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    THE SUPPORT OF THE POOR.

    There are many Christians who use their tithe as a sort of charity fund, from which they make all their gifts and offerings, of whatever kind. But the Bible recognizes no such plan as this. The poor are to be supported, but not with the Lord’s tithe. In ancient times the following was one provision made for the poor: “And when ye reap the harvest of your land, thou shalt not wholly reap the corners of thy field, neither shalt thou gather the gleanings of thy harvest. And thou shalt not glean thy vineyard, neither shalt thou gather every grape of thy vineyard; thou shalt leave them for the poor and stranger: I am the Lord your God.” Leviticus 19:9, 10. See also 23:22; Deuteronomy 24:19-21.HDTG 32.1

    Some may argue from Deuteronomy 26:12, 13 that the tithe was to be used for the support of the poor, but in this text we see not only the careful provision made for the poor, but the sacredness with which the Lord’s tithe was devoted to the one object for which it was designed. We quote the text: “When thou hast made an end of tithing all the tithes of thine increase the third year, which is the year of tithing, and hast given it unto the Levite, the stranger, the fatherless, and the widow, that they may eat within thy gates, and be filled; then thou shalt say before the Lord thy God, I have brought away the hallowed things out of mine house, and also have given them unto the Levite, and unto the stranger, to the fatherless, and to the widow, according to all thy commandments which thou hast commanded me; I have not transgressed thy commandments, neither have I forgotten them.” The command here referred to is found in Deuteronomy 14:22-29, where in addition to the requirement to give to the stranger, the fatherless, etc., this statement is made: “And thou shalt eat before the Lord thy God, in the place which he shall choose to place his name there, the tithe of thy corn, of thy wine, and of thine oil, and the firstlings of thy herds and of thy flocks.”HDTG 33.1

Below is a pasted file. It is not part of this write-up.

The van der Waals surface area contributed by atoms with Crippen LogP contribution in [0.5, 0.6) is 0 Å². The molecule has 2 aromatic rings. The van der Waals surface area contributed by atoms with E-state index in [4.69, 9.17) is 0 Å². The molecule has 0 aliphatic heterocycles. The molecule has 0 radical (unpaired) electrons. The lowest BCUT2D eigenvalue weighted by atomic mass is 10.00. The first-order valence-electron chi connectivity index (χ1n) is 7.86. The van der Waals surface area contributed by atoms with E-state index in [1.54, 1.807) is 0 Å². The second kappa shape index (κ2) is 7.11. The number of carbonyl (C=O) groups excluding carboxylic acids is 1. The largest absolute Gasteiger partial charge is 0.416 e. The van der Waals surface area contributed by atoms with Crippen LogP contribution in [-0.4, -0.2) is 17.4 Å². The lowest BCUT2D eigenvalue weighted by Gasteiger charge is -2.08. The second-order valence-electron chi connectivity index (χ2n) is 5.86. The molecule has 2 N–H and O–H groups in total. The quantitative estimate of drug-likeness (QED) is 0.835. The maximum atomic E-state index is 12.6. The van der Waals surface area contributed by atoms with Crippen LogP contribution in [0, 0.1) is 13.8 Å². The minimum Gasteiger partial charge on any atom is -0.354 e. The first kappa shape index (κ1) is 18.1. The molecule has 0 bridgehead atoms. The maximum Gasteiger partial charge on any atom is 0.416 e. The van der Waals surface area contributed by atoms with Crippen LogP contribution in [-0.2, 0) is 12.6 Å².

Now when we read in Numbers 18:21, “Behold, I have given the children of Levi all the tenth in Israel for an inheritance, for their service which they serve, even the service which they serve, even the service of the tabernacle of the congregation,” we are forced to the conclusion that the tithe spoken of in Deuteronomy 14 and 20 is not the same as that which was devoted to the Levites on account of their service in the sanctuary, for the stranger could not by any possibility be counted as one of the Levites. We can harmonize the two Scriptures only on the ground that the tithe which the people themselves, together with “the Levites, the stranger, the fatherless, and the widow,” were to eat, was a second tithe, taken after the tithe for the Levites had been given them. This view of the question is taken by all commentators of whom we have any knowledge. And there are some who claim that every third year a third tithe was collected. We quote a few testimonies:—HDTG 34.1